Williamson County Sheriff's Office

UPDATED: Wilco Deputy Association President sues county, Sheriff Chody alleging retaliatory firing


A Williamson County deputy has filed a "whistleblower" lawsuit against the county and Sheriff Robert Chody.

Williamson County Deputy Association President Brian Johns filed a suit alleging he was fired in retaliation for reporting an alleged criminal violation by Chody and other members of the office.

The Texas Municipal Police Association released a statement Tuesday supporting the lawsuit and calling for Johns reinstatement. 

"For too long, Sheriff Chody has been more concerned with increasing his profile and public image with pet projects like Live PD than serving the people of Williamson County. His complete megalomania is putting the public at risk, disrupting his sheriff's office, and diminishing the morale of its deputies," the statement by the Association said.

The Williamson County Attorney's Office and Chody both declined to comment, stating they had not yet seen the lawsuit but couldn't comment on pending litigation anyway. John's attorney was unavailable to comment.

In the civil suit filed Aug. 29 in Travis County District Court, Johns alleges Chody and the Williamson County Sheriff's Office violated the Texas Whistleblower's Act by terminating him July 3 over reporting alleged violations of the law by Chody and other officers working under him to the Texas Rangers and subsequently the Williamson County Attorney's Office.

Johns accuses Chody of repeatedly retaliating against him after he and the Association did not back Chody and he opposed the renewal of the county's contract with the show LivePD, something Chody strongly supported.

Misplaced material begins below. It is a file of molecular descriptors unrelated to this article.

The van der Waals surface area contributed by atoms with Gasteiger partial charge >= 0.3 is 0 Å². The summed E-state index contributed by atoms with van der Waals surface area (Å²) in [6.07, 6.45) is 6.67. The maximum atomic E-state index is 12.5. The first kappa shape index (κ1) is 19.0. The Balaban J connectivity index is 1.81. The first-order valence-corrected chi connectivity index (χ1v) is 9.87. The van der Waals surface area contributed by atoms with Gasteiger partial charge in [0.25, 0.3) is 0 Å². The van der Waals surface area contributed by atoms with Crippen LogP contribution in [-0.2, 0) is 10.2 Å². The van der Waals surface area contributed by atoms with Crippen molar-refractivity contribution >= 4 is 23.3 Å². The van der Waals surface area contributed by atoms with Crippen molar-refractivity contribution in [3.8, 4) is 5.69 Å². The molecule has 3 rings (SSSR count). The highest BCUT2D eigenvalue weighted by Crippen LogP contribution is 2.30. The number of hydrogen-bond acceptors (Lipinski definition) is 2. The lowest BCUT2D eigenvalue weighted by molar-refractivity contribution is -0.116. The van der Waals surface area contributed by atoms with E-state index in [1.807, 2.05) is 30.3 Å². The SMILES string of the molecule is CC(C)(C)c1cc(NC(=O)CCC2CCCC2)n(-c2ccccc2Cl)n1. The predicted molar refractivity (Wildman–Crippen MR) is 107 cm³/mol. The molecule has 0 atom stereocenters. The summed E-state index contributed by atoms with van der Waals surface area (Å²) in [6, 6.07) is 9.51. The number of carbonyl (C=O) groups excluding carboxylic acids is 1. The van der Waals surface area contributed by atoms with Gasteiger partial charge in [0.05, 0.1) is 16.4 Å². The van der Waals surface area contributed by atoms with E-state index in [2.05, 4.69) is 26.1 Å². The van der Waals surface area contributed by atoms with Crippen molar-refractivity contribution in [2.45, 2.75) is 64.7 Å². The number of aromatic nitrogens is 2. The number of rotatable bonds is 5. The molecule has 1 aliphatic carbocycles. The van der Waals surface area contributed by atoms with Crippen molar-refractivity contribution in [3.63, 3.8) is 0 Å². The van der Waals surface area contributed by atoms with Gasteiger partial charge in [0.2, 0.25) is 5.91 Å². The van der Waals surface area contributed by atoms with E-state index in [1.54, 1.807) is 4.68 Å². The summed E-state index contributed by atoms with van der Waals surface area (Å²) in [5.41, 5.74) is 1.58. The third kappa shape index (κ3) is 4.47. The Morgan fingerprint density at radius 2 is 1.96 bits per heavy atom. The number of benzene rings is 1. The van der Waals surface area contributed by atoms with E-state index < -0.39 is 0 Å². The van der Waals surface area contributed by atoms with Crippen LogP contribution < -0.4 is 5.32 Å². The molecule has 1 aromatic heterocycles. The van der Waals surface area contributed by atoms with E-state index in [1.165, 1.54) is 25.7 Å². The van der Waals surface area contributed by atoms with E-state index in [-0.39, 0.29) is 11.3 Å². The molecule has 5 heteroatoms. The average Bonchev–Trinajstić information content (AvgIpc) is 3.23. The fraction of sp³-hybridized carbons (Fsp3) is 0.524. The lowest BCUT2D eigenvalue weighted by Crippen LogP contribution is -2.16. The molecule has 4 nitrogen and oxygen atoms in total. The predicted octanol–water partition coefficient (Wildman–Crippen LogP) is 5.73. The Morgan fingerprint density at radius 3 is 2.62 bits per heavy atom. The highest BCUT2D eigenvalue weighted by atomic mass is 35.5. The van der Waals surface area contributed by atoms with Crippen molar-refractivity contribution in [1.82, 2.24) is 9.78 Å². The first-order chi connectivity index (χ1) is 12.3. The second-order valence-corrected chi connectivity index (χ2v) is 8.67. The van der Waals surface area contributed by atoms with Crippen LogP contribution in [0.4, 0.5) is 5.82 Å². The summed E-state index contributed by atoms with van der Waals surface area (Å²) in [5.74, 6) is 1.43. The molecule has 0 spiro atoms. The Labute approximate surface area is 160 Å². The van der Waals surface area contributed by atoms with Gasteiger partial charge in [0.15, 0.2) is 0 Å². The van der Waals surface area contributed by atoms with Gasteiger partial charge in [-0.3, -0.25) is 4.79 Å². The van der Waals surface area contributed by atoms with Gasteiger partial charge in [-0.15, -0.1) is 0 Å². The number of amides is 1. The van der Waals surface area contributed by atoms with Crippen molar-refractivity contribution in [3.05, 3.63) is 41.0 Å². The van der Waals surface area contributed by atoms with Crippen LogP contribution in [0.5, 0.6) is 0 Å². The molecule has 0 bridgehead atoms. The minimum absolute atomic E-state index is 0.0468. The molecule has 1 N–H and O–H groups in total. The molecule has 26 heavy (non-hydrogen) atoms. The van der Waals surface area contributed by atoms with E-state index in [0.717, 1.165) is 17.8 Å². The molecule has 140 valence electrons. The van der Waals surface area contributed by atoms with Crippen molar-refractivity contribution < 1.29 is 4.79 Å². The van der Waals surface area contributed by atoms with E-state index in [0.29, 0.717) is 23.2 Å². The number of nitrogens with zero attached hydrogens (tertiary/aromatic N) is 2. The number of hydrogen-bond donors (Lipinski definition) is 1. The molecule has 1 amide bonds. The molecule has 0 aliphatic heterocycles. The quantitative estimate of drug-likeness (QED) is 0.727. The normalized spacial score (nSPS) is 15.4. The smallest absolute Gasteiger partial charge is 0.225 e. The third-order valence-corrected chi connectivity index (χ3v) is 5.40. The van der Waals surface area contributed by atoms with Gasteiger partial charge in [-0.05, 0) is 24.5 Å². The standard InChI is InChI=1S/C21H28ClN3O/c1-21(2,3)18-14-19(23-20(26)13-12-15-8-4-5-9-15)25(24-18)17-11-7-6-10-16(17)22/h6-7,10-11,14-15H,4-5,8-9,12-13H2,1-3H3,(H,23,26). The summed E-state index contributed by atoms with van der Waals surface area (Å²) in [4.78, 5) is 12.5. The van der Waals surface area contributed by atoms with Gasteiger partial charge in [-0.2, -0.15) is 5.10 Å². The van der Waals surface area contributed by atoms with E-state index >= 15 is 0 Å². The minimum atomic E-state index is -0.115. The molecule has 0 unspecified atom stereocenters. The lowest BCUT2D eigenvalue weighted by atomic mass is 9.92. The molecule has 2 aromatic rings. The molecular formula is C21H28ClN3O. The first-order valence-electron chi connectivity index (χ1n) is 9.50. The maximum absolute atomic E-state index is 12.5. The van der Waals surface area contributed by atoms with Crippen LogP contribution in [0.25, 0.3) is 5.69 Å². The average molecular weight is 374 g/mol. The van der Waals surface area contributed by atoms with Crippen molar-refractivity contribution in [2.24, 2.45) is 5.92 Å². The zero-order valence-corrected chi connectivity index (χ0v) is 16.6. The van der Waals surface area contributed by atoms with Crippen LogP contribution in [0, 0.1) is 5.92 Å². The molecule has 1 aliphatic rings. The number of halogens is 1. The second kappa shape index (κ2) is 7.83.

The county voted Aug. 20 to end the county's contract with LivePD.

He also alleges he was repeatedly criticized by Chody and Chief Deputy Tim Ryle for  raising concerns the department was in violation of the law after the Sheriff's Office administration decided to stop towing stolen vehicles to the Sheriff's Office impound in August 2018 and Ryle subsequently ordered Johns in October 2018 to no longer hold property hearings when disposing of stolen vehicles. He alleges he was repeatedly criticized by Ryle and Chody for raising those concerns and for not politically supporting Chody. 

He claims he was transferred from the organized crime unit Criminal Investigation Department in response to raising these concerns and given twice the workload as other officers. 

Johns claims he saw the county's fleet management work on Chody's personal Polaris UTV in February 2019, including installing a new battery and a kill switch using county personnel. 

He claims he reported these incidents to the Texas Rangers in April 2019 but they declined to investigate and he subsequently reported the incidents to Williamson County Attorney Dee Hobbs.

He accuses Hobbs of failing to recuse himself in the investigation and sending Johns' attorney a letter in June 2019 stating his allegations were true but the County Attorney would not accept charges because Chody used the Polaris for Sheriff's Office functions.

Finally, he claims that after returning from vacation in early July 2019, he was charged with insubordination and dereliction of duty but not given written charges as required by law. He claims he reported to defend himself the next day and explained the charges were not true but was still terminated by Ryle.

Johns is seeking up to $1 million in damages, attorney's fees and reinstatement to his former or equivalent position with compensation for lost wages, benefits and seniority rights.